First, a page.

Excellent Reading! PHYSICS ON THE FRINGE by Margaret Wertheim
When I first saw Margaret Wertheim's book at the library, I thought it was another book on some of the latest breakthroughs in Physics that don't always make their way into magazines like Scientific American. To be honest, I've been enjoying watching physicists scratch their heads a lot more frequently in the last twenty years. Dark energy, dark matter, and a universe expanding faster than anyone expected have rattled the certainty wagon of the physics world. Look, the accomplishments of physics and other areas of science are quite real. And I love science, I love reading about the latest hunt to understand things, but I freely admit that I find myself rooting for faster than light neutrinos to be confirmed (I know, they probably won't, but.... Ah, the but is everything).
As it turned out, Wertheim's book, Physics on the Fringe, is about another fringe in physics: the outsiders who dabble in physics and who sometimes say very interesting things while constructing their own version of the universe....or just something about ordinary physics, as they see it. Briefly, I considered putting the book down, but it got interesting fast. Among other characters, the main outsider Wertheim chronicles is a guy named Jim Carter, who has thought up several theories of physics by actually doing experiments and modeling. The guy is never far off. He has a Periodic Table of the elements that's done his way and it actually makes a bit of sense.
Wertheim isn't necessarily buying Jim Carter's theories but she's clearly sympathetic. He's a bright man, self-taught, with lots of ideas and experiences. His books, experiments, and illustrations are works of art. By the end, thanks to Wertheim's careful attention to what Carter is doing is doing and saying, you actually learn a few things from the man: there really is more than one way to look at the universe.
To drive home the point, Wertheim notes that 'legitmate' string theorists in high level research institutes are actually, one could argue, getting even more theoretical and speculative than science outsiders like Carter (hey at least Carter does experiments and has a useful invention or two under his belt). I've heard about this aspect of string theory but haven't encountered a detail that Wertheim provides: that string theorists are contemplating a very, very large number of possible universes that may exist according to the hyperflexible and complex math of string theory. The number of possible universes that string theory apparently says could exist is something like 10 to the 500th power, more possible theories of everything, in one sense, than there are atoms in our entire universe.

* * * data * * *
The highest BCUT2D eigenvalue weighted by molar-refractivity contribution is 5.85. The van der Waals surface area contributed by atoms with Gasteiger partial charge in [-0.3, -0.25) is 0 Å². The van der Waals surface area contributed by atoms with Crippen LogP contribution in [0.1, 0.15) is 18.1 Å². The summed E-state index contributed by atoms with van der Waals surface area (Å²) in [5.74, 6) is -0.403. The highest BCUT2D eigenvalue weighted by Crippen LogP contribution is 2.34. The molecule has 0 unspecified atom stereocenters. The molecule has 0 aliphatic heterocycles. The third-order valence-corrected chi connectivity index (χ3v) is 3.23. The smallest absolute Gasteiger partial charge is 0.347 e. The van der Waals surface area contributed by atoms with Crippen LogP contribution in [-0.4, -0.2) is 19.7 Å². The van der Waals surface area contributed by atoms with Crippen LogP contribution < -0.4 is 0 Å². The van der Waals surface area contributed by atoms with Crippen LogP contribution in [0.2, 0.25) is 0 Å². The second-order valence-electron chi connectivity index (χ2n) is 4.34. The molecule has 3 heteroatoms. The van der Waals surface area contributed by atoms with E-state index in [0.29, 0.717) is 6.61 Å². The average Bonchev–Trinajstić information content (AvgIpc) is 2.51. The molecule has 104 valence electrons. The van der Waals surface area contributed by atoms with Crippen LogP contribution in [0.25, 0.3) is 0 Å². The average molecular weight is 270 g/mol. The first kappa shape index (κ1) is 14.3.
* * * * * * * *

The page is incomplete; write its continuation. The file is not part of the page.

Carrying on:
Wertheim's obserservations are consistent with some observations I've had. For one thing, some older physicists who have doubts about the enthusiasm of the string theorists grudgingly admit that things are getting more complicated, but they find themselves wondering if philosophers—real hard-nosed philosophers of science perhaps—are now needed to help clarify what it is physics should be trying to accomplish going forward. The issues are becoming increasingly philosophical or, at least if I'm reading Wertheim correctly, aesthetic.
But I would add another possibility. Perhaps mathematics is becoming so flexible that it can 'explain' anything without actually, at a certain point, being testable or even practical beyond much of the physics that is already established. By all means, the physics we know explains a great deal, but perhaps it's a delusion that it can explain everything. Or, perhaps as Wertheim seems to suggest, we need more explanations than what the theorists can provide.
I highly recommend Wertheim's smart and readable book. She respects both mainstream physicists and the outsider natural philosophers. She also reminds us of that sense of curiosity and wonder that led us all to science in the first place.